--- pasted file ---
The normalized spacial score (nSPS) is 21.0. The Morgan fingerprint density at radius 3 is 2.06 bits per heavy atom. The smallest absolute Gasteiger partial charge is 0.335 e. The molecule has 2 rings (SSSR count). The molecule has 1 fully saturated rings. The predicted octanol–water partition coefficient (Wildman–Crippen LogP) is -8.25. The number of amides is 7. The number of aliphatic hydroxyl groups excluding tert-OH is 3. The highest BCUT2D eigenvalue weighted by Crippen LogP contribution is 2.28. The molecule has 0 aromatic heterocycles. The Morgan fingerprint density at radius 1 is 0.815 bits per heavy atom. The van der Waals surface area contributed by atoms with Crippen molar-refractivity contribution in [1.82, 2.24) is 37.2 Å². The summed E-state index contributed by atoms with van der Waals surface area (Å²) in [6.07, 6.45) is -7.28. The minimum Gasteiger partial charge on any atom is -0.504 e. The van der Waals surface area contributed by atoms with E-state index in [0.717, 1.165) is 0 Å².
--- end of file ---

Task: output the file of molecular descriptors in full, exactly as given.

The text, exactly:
The normalized spacial score (nSPS) is 21.0. The Morgan fingerprint density at radius 3 is 2.06 bits per heavy atom. The smallest absolute Gasteiger partial charge is 0.335 e. The molecule has 2 rings (SSSR count). The molecule has 1 fully saturated rings. The predicted octanol–water partition coefficient (Wildman–Crippen LogP) is -8.25. The number of amides is 7. The number of aliphatic hydroxyl groups excluding tert-OH is 3. The highest BCUT2D eigenvalue weighted by Crippen LogP contribution is 2.28. The molecule has 0 aromatic heterocycles. The Morgan fingerprint density at radius 1 is 0.815 bits per heavy atom. The van der Waals surface area contributed by atoms with Crippen molar-refractivity contribution in [1.82, 2.24) is 37.2 Å². The summed E-state index contributed by atoms with van der Waals surface area (Å²) in [6.07, 6.45) is -7.28. The minimum Gasteiger partial charge on any atom is -0.504 e. The van der Waals surface area contributed by atoms with E-state index in [0.717, 1.165) is 0 Å².